Paradise lost? Policing in the age of data protection.

19 - 20 September 2019
  • Conference
3rd EDEN Conference on Data Protection in Law Enforcement.


The aim of this conference is to explore the practical implementation of EU data protection rules within the law enforcement sector and highlight some of the challenges that data protection experts face in light of developments in policing, society as a whole, and a rapidly changing criminal environment.

The conference will bring together internationally renowned practitioners from law enforcement and security authorities with privacy experts, academics and representatives from private industry and civil society.

Who should attend?

Law enforcement officials, data protection officers, members of Europol's Data Protection Experts Network (EDEN), data protection professional in the private and public sector, lawyers and other advisers in the area of data protection and compliance, academics.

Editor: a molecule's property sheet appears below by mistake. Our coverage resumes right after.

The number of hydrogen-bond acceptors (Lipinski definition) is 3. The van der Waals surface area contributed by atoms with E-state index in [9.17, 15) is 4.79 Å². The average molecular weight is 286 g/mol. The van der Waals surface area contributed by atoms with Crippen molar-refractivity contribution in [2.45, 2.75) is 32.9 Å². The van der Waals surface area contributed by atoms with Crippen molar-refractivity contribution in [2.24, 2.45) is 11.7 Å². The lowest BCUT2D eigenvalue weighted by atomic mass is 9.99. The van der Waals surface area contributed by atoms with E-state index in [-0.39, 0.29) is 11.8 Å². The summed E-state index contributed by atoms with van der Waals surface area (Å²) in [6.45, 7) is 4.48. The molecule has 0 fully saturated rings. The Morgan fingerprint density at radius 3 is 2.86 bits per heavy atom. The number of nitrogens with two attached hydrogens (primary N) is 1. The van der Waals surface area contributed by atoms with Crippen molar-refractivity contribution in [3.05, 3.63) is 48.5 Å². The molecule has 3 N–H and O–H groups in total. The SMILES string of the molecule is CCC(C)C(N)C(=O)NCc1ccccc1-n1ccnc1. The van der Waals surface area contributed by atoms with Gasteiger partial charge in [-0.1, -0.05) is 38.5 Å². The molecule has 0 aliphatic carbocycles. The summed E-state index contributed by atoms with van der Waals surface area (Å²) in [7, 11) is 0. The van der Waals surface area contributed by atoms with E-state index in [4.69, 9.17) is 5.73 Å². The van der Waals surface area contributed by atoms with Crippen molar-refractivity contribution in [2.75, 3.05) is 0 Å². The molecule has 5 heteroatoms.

Key topics

  • Predictive policing: policy and technical measures to respect fundamental rights
  • The retention of telecommunication data – EU policy state of play and effect on criminal investigations
  • The use of open sources in investigations in the digital space
  • Data protection by design: Passenger Name Record (PNR)-data and how to build a compliant mass-surveillance system
  • The globalization of criminal evidence: The CLOUD Act and eEvidence and their effects on private business and data protection obligations
  • Access of law enforcement to smart devices

Register to the event

Thursday, 19 SEPTEMBER 2019

08:00 - Arrival and Registration of participants (breakfast and coffee)

09:00 - Welcome and opening speech by Christian Wiese Svanberg, DPO, Danish National Police

Panel 1 (09:15): Q&A with The Ethical Hacker – What is the price of privacy?

“For so I created them free and free they must remain.”

Ralph Echemendia is a world-renowned cyber security expert, speaker and entrepreneur known internationally by his alter ego “The Ethical Hacker", Los Angeles.

10:00 - Coffee break

Panel 2 (10:15): A take on predictive policing

“Knowledge forbidden? Suspicious, reasonless. [...] Can it be a sin to know? Can it be death?”